Synchronization of Synaptically Coupled Neural Oscillators

  • P. C. Bressloff
  • S. Coombes
Part of the Biological and Medical Physics Series book series (BIOMEDICAL)


The problem of epileptogenesis can be divided into two distinct but related components: the initiation of synchronous discharge, and its subsequent propagation. This division reflects clinical studies that suggest that a partial seizure originates in a localized area of cortex and either remains there or spreads to new areas. Moreover, an increasing number of experimental studies in vitro and in vivo suggest that the focus of seizure initiation involves a small fragment of a single cortical layer (possibly layer V) involving several thousand neurons that act as pacemaker cells (see [135] and references therein) . This synchronous activity then rapidly spreads vertically to encompass all other layers as well as propagating horizontally to recruit neighboring cortical areas [126] . Neuronal rhythmic activity also manifests itself in various aspects of normal brain function. For example, recent experimental observations indicate that synchronization and waves of excitation can occur in cortex during sensory processing [422,423] . Other systems supporting oscillations include the reticular thalamic nucleus (RTN), which is thought to act as a pacemaker for synchronous spindle oscillations observed during sleep or anesthesia [424,425] , the hippocampus [426] , and central pattern generators in locomotion [427]. The characteristics of local cortical circuits are of fundamental importance in understanding the origins of seizures.1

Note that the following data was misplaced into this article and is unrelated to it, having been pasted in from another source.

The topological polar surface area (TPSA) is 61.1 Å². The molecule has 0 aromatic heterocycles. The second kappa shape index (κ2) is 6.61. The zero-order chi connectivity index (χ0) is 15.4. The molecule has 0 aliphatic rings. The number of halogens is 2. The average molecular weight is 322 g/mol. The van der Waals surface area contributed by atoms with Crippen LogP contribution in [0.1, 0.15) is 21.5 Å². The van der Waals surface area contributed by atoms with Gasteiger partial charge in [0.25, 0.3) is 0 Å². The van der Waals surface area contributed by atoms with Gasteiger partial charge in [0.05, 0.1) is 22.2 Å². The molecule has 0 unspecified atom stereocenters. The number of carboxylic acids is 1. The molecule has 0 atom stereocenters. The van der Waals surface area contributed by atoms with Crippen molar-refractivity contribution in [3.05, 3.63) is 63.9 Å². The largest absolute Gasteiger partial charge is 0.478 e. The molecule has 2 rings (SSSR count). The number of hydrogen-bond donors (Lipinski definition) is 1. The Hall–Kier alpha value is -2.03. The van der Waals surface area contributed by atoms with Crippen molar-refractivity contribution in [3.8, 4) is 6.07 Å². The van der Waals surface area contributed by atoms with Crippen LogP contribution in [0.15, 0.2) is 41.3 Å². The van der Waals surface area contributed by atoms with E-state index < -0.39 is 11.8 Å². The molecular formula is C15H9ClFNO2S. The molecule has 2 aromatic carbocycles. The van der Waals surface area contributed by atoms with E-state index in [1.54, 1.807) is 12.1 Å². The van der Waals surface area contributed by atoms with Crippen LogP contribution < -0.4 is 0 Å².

Hopf Bifurcation Strong Coupling Regime Firing Time Neural Oscillator Phase Reset Curve 
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© Springer-Verlag Berlin Heidelberg 2003

Authors and Affiliations

  • P. C. Bressloff
  • S. Coombes

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